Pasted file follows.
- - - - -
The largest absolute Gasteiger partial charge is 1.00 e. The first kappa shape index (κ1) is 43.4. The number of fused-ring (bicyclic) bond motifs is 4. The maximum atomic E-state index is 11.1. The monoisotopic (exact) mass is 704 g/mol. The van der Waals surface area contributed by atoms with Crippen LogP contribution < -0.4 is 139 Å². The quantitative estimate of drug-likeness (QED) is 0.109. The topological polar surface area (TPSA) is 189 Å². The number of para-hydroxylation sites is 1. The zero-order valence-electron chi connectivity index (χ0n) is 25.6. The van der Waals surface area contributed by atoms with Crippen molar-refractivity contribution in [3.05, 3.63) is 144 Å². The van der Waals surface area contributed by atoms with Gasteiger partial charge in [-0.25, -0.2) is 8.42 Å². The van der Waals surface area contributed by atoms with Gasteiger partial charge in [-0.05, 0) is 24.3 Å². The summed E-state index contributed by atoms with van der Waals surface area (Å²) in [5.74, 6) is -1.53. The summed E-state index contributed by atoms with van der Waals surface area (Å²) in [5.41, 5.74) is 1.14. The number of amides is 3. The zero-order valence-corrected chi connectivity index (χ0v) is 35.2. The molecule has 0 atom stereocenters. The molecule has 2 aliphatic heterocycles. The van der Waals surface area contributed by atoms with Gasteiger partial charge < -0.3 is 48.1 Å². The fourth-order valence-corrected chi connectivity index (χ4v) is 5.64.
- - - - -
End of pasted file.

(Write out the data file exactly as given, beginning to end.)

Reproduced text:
The largest absolute Gasteiger partial charge is 1.00 e. The first kappa shape index (κ1) is 43.4. The number of fused-ring (bicyclic) bond motifs is 4. The maximum atomic E-state index is 11.1. The monoisotopic (exact) mass is 704 g/mol. The van der Waals surface area contributed by atoms with Crippen LogP contribution < -0.4 is 139 Å². The quantitative estimate of drug-likeness (QED) is 0.109. The topological polar surface area (TPSA) is 189 Å². The number of para-hydroxylation sites is 1. The zero-order valence-electron chi connectivity index (χ0n) is 25.6. The van der Waals surface area contributed by atoms with Crippen molar-refractivity contribution in [3.05, 3.63) is 144 Å². The van der Waals surface area contributed by atoms with Gasteiger partial charge in [-0.25, -0.2) is 8.42 Å². The van der Waals surface area contributed by atoms with Gasteiger partial charge in [-0.05, 0) is 24.3 Å². The summed E-state index contributed by atoms with van der Waals surface area (Å²) in [5.74, 6) is -1.53. The summed E-state index contributed by atoms with van der Waals surface area (Å²) in [5.41, 5.74) is 1.14. The number of amides is 3. The zero-order valence-corrected chi connectivity index (χ0v) is 35.2. The molecule has 0 atom stereocenters. The molecule has 2 aliphatic heterocycles. The van der Waals surface area contributed by atoms with Gasteiger partial charge < -0.3 is 48.1 Å². The fourth-order valence-corrected chi connectivity index (χ4v) is 5.64.